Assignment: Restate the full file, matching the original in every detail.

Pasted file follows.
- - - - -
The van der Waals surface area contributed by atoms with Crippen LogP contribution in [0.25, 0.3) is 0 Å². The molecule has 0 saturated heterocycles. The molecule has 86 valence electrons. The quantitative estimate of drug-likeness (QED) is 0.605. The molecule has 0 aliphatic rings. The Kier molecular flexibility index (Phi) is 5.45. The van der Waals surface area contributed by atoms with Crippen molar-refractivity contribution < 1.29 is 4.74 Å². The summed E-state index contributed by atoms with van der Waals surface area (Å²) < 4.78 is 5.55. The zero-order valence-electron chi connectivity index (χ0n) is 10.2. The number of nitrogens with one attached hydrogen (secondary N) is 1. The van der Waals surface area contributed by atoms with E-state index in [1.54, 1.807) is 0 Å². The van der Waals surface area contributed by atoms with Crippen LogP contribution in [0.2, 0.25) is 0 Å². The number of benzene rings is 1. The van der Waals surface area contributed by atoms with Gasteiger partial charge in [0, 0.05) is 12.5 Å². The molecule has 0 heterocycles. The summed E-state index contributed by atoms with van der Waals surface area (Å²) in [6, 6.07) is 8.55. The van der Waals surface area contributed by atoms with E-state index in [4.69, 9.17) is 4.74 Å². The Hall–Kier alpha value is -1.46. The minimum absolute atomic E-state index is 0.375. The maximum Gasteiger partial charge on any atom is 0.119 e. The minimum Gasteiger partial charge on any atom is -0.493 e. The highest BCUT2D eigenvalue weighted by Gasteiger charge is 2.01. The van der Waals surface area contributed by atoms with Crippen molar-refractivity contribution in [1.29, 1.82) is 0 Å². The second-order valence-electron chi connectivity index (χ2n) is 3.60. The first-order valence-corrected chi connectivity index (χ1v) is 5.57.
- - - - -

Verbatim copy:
The van der Waals surface area contributed by atoms with Crippen LogP contribution in [0.25, 0.3) is 0 Å². The molecule has 0 saturated heterocycles. The molecule has 86 valence electrons. The quantitative estimate of drug-likeness (QED) is 0.605. The molecule has 0 aliphatic rings. The Kier molecular flexibility index (Phi) is 5.45. The van der Waals surface area contributed by atoms with Crippen molar-refractivity contribution < 1.29 is 4.74 Å². The summed E-state index contributed by atoms with van der Waals surface area (Å²) < 4.78 is 5.55. The zero-order valence-electron chi connectivity index (χ0n) is 10.2. The number of nitrogens with one attached hydrogen (secondary N) is 1. The van der Waals surface area contributed by atoms with E-state index in [1.54, 1.807) is 0 Å². The van der Waals surface area contributed by atoms with Crippen LogP contribution in [0.2, 0.25) is 0 Å². The number of benzene rings is 1. The van der Waals surface area contributed by atoms with Gasteiger partial charge in [0, 0.05) is 12.5 Å². The molecule has 0 heterocycles. The summed E-state index contributed by atoms with van der Waals surface area (Å²) in [6, 6.07) is 8.55. The van der Waals surface area contributed by atoms with E-state index in [4.69, 9.17) is 4.74 Å². The Hall–Kier alpha value is -1.46. The minimum absolute atomic E-state index is 0.375. The maximum Gasteiger partial charge on any atom is 0.119 e. The minimum Gasteiger partial charge on any atom is -0.493 e. The highest BCUT2D eigenvalue weighted by Gasteiger charge is 2.01. The van der Waals surface area contributed by atoms with Crippen molar-refractivity contribution in [1.29, 1.82) is 0 Å². The second-order valence-electron chi connectivity index (χ2n) is 3.60. The first-order valence-corrected chi connectivity index (χ1v) is 5.57.